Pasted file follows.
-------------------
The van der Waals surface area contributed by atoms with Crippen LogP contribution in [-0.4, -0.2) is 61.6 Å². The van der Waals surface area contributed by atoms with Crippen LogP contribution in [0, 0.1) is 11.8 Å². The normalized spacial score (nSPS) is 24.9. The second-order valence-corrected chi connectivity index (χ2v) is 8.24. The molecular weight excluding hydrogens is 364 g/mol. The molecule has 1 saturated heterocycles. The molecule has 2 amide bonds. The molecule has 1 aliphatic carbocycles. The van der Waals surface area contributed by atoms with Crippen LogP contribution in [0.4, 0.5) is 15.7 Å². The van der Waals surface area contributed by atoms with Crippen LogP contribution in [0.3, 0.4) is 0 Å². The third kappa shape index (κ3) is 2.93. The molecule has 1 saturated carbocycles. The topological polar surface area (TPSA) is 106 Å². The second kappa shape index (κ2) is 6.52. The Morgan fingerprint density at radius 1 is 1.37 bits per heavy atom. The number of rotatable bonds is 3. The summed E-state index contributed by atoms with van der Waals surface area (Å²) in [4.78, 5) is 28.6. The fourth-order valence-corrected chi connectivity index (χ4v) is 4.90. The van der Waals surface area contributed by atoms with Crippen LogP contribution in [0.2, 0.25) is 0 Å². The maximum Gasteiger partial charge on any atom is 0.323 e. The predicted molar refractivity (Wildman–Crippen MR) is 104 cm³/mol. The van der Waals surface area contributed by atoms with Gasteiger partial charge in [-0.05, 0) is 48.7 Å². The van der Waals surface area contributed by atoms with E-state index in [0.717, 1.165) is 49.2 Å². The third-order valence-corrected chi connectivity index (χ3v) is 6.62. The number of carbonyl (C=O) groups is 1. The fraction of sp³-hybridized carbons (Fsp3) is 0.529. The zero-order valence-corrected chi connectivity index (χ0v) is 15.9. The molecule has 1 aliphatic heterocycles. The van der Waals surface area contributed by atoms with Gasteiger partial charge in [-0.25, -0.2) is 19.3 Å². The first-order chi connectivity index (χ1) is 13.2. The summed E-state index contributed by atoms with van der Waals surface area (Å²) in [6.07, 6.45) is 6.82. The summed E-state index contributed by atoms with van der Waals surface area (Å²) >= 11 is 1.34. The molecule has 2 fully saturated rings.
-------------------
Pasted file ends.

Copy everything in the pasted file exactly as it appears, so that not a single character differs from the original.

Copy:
The van der Waals surface area contributed by atoms with Crippen LogP contribution in [-0.4, -0.2) is 61.6 Å². The van der Waals surface area contributed by atoms with Crippen LogP contribution in [0, 0.1) is 11.8 Å². The normalized spacial score (nSPS) is 24.9. The second-order valence-corrected chi connectivity index (χ2v) is 8.24. The molecular weight excluding hydrogens is 364 g/mol. The molecule has 1 saturated heterocycles. The molecule has 2 amide bonds. The molecule has 1 aliphatic carbocycles. The van der Waals surface area contributed by atoms with Crippen LogP contribution in [0.4, 0.5) is 15.7 Å². The van der Waals surface area contributed by atoms with Crippen LogP contribution in [0.3, 0.4) is 0 Å². The third kappa shape index (κ3) is 2.93. The molecule has 1 saturated carbocycles. The topological polar surface area (TPSA) is 106 Å². The second kappa shape index (κ2) is 6.52. The Morgan fingerprint density at radius 1 is 1.37 bits per heavy atom. The number of rotatable bonds is 3. The summed E-state index contributed by atoms with van der Waals surface area (Å²) in [4.78, 5) is 28.6. The fourth-order valence-corrected chi connectivity index (χ4v) is 4.90. The van der Waals surface area contributed by atoms with Crippen LogP contribution in [0.2, 0.25) is 0 Å². The maximum Gasteiger partial charge on any atom is 0.323 e. The predicted molar refractivity (Wildman–Crippen MR) is 104 cm³/mol. The van der Waals surface area contributed by atoms with Gasteiger partial charge in [-0.05, 0) is 48.7 Å². The van der Waals surface area contributed by atoms with E-state index in [0.717, 1.165) is 49.2 Å². The third-order valence-corrected chi connectivity index (χ3v) is 6.62. The number of carbonyl (C=O) groups is 1. The fraction of sp³-hybridized carbons (Fsp3) is 0.529. The zero-order valence-corrected chi connectivity index (χ0v) is 15.9. The molecule has 1 aliphatic heterocycles. The van der Waals surface area contributed by atoms with Gasteiger partial charge in [-0.25, -0.2) is 19.3 Å². The first-order chi connectivity index (χ1) is 13.2. The summed E-state index contributed by atoms with van der Waals surface area (Å²) in [6.07, 6.45) is 6.82. The summed E-state index contributed by atoms with van der Waals surface area (Å²) >= 11 is 1.34. The molecule has 2 fully saturated rings.